[Links removed due to spamaliciousness]

December 31 2004, And Now For Something Completely Different

There's no doubt that our planning and execution of the post-war was wanting. But there are never any armed conflicts that are fought to perfection, so its reasonable that margins of error should be factored in to any post-war assessment. Mistakes are always made in war. My weaselly answer is that it's too soon to judge... The important thing, also, is to see this ten years down the road. Provided we succeed in bringing Iraq to a non-theocratic democracy, it will be worth it. Right now, there's too much fixation on daily reports and not enough strategic thinking or vision.

[Fair enough, I suppose... but realize that this "weaselly answer" was several months after Fallujah.]

February 27 2005, While Many Are Catching The Wave...

Had the January 30th election failed, the course of history would have been different now. Thomas Friedman calls the election one of the three major tipping points toward freedom in the Middle East. The recent snubbing of Chalabi by the Iraqi government is another favorable sign.

[I suggest reading Charles' contributions to this thread, they're... illuminating.]

April 4 2005, A Nomination For Most Disingenuous

Personally, I think a large number would support our applying our policy consistently and overtly supporting those Muslims who are in the freedom/democracy camp. Boldness works. And if some of the proposals fail, what have we really lost? It's not like we're Miss Popularity [in the Middle East] anyway.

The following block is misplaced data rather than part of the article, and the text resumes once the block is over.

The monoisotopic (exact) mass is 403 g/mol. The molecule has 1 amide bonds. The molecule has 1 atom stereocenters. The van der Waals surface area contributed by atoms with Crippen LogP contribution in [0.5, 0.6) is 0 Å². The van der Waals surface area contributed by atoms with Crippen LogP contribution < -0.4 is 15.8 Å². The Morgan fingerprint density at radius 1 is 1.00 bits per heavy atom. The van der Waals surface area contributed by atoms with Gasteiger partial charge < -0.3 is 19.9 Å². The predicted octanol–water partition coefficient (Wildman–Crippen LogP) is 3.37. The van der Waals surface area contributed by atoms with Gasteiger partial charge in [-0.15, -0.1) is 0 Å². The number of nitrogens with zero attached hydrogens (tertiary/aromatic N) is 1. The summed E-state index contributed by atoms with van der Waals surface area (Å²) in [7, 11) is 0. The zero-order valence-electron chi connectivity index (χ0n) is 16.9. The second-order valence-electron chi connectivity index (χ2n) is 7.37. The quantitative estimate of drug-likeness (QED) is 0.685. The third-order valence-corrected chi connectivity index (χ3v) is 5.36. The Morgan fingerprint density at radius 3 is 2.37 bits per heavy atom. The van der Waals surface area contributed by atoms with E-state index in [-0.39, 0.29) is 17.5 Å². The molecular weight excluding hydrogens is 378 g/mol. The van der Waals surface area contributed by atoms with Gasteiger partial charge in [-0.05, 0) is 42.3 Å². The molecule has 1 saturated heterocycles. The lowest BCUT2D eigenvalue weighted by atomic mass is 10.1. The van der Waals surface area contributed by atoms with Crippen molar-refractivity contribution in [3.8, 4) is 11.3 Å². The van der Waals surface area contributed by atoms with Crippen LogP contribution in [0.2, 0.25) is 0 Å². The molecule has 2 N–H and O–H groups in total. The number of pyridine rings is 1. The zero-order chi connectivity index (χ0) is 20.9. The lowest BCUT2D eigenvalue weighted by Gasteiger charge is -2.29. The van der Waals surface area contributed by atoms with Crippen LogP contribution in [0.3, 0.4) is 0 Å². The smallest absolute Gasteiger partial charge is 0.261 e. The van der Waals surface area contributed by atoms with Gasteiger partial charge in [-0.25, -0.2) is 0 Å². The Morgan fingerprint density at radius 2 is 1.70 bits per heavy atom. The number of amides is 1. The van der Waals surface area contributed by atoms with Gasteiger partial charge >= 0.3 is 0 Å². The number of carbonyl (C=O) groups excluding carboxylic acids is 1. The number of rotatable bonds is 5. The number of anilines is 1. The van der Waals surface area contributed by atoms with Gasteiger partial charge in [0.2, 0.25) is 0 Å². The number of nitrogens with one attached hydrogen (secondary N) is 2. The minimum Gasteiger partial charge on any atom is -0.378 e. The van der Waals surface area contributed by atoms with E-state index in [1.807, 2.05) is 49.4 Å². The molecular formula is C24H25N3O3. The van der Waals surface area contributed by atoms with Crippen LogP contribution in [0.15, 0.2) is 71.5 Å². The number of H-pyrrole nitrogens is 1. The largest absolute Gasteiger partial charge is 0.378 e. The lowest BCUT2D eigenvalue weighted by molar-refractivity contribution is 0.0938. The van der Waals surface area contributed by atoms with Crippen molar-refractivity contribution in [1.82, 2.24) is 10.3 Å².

[No real relevance, it's just funny.]

Later in that same thread:

You may hate the word, but the democra-nami is real and it's happening, and it didn't come from our taking soft stands.

[Um.... really? Is that a corner I see before me, its democra-nami towards my hand?]

May 15th 2005, The No Party

I know that Bolton is an imperfect person for the job and he's a well documented hardass. But the fact is that he is there to do the bidding of the president, and his performance will be measured on how well he does that bidding.

[An odd contribution given Charles' self-professed disdain for the President's policies, but such is the nature of the beast.]

August 15th 2005, Bill Kristol is Right

I'm not the biggest fan of Bill Kristol but you have to give him his due. As it is right now, Bush can't be fired for the poor job of rebuilding Iraq, but one of the chief architects can... Donald Rumsfeld appears to be caving in to defeatism, a trait that Secretaries of Defense should not have... So far, the post-war plan has been conducted too poorly for his continued employment, and now Rumsfeld is making it worse by lowering his standards for success and redefining the "war" into a "struggle". This is unacceptable, all the more so because Bush's and Rumsfeld's agendas are apparently at odds. Rumsfeld doesn't get to set his own agenda and his own measures for success, and Bush shouldn't let him do so.